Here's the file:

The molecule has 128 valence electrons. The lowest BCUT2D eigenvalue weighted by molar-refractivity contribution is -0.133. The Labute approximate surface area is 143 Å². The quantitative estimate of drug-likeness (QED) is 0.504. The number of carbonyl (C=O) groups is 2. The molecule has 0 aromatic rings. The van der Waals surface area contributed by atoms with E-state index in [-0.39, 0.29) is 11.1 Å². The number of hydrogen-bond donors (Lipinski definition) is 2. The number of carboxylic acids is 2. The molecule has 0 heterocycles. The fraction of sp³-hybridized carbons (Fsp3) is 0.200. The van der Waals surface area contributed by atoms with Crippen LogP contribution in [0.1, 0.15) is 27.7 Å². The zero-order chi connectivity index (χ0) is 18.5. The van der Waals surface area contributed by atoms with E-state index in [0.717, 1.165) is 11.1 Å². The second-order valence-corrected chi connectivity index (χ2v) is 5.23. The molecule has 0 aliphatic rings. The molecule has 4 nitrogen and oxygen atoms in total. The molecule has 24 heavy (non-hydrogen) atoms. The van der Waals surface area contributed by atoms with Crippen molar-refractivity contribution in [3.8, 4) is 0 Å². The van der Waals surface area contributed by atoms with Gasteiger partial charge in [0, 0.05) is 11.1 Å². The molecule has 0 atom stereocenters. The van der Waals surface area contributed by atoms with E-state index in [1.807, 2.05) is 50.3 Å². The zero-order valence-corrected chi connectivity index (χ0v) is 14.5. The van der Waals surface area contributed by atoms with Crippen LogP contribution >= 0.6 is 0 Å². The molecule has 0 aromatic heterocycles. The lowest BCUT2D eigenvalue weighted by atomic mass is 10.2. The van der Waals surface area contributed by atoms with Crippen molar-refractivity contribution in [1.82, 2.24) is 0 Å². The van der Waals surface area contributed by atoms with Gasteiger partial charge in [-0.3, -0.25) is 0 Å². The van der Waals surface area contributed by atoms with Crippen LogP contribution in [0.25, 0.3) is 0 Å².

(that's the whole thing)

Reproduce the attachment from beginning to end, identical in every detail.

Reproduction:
The molecule has 128 valence electrons. The lowest BCUT2D eigenvalue weighted by molar-refractivity contribution is -0.133. The Labute approximate surface area is 143 Å². The quantitative estimate of drug-likeness (QED) is 0.504. The number of carbonyl (C=O) groups is 2. The molecule has 0 aromatic rings. The van der Waals surface area contributed by atoms with E-state index in [-0.39, 0.29) is 11.1 Å². The number of hydrogen-bond donors (Lipinski definition) is 2. The number of carboxylic acids is 2. The molecule has 0 heterocycles. The fraction of sp³-hybridized carbons (Fsp3) is 0.200. The van der Waals surface area contributed by atoms with Crippen LogP contribution in [0.1, 0.15) is 27.7 Å². The zero-order chi connectivity index (χ0) is 18.5. The van der Waals surface area contributed by atoms with E-state index in [0.717, 1.165) is 11.1 Å². The second-order valence-corrected chi connectivity index (χ2v) is 5.23. The molecule has 0 aliphatic rings. The molecule has 4 nitrogen and oxygen atoms in total. The molecule has 24 heavy (non-hydrogen) atoms. The van der Waals surface area contributed by atoms with Crippen molar-refractivity contribution in [3.8, 4) is 0 Å². The van der Waals surface area contributed by atoms with Gasteiger partial charge in [0, 0.05) is 11.1 Å². The molecule has 0 atom stereocenters. The van der Waals surface area contributed by atoms with E-state index in [1.807, 2.05) is 50.3 Å². The zero-order valence-corrected chi connectivity index (χ0v) is 14.5. The van der Waals surface area contributed by atoms with Crippen LogP contribution >= 0.6 is 0 Å². The molecule has 0 aromatic heterocycles. The lowest BCUT2D eigenvalue weighted by atomic mass is 10.2. The van der Waals surface area contributed by atoms with Crippen molar-refractivity contribution in [1.82, 2.24) is 0 Å². The van der Waals surface area contributed by atoms with Gasteiger partial charge in [-0.3, -0.25) is 0 Å². The van der Waals surface area contributed by atoms with Crippen LogP contribution in [0.25, 0.3) is 0 Å².